As the country moves away from a resource-driven economy to a knowledge-driven economy, the government has a significant interest in setting up incubation programmes that would assist startups to grow, given that successful start-ups ultimately create large-scale employment opportunities, thereby helping the government solve the unemployment problem.
Incubation is meant to support nascent ideas, innovations, and technologies ideologically. As such, incubators must be capable of giving such supportive infrastructure that can help start-ups access skillset talents, finances, and technological capacity. The Bill proposes certification of incubators as a prerequisite to ensure that incubators meet the required standards for technical capacity and technological know-how and that they possess the right conditions or environment to support start-ups.
Not all start-ups necessarily have the potential or ability to disrupt any sector of the economy, as such, there must be a means of identifying qualifying start-ups that are innovative, research-based, and have technological components. This would effectively prevent the admission of non-viable start-ups into incubation programmes.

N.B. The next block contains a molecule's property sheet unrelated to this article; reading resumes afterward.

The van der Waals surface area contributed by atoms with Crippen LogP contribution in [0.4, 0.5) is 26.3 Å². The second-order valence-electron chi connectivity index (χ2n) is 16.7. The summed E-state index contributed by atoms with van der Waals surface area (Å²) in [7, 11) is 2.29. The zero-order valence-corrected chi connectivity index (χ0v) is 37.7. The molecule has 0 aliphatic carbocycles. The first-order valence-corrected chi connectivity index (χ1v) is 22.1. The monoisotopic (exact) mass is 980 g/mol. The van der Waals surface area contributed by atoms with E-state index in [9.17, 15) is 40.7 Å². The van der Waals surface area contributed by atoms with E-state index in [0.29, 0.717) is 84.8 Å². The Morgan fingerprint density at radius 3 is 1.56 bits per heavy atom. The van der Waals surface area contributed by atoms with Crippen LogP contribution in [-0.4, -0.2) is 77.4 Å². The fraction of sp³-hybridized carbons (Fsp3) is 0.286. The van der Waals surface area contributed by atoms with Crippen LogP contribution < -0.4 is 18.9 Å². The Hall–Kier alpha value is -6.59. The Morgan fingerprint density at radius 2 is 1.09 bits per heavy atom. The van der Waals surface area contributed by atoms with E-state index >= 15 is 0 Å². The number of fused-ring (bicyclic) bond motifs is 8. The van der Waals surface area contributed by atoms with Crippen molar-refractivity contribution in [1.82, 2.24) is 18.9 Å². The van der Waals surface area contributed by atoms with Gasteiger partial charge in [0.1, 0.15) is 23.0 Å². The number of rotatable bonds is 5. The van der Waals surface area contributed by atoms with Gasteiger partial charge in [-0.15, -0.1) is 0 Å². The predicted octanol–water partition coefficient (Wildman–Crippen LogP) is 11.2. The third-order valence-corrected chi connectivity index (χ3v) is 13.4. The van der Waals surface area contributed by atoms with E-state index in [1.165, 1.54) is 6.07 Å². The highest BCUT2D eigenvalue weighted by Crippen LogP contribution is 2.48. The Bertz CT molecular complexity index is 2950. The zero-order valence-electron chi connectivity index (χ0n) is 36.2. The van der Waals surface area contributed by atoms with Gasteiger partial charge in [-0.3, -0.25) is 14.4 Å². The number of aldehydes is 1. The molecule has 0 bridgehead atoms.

Likewise, an entity cannot remain in incubation indefinitely. There must be a means of exiting from incubation - either by attaining a certain capital threshold or by incubating for a specified number of years.
Innovative entrepreneurial activities do not happen randomly or in a vacuum hence, the Bill proposes to mandate the national and county governments to provide economic conditions such as incentives, opportunities, and to remove barriers to innovative businesses, thinking and ideas. This can be achieved by funding startups, tax exemptions, grants, and by reducing regulatory red tape in the registration processes.
As earlier indicated, unlike MSEs, start-ups are not necessarily started for profit-making, hence the mode of funding is fundamentally different from normal business associations. For instance, getting a loan to support a novel or innovative idea may prove to be challenging due to uncertainties attendant with developing new ideas. In that regard, section 31 of the Bill proposes to amend section 29(1) of the Science, Technology, and Innovation Act 2013 (the STI Act, 2013), to include innovative start-ups to receive financial support from the Fund created under the STI Act, 2013.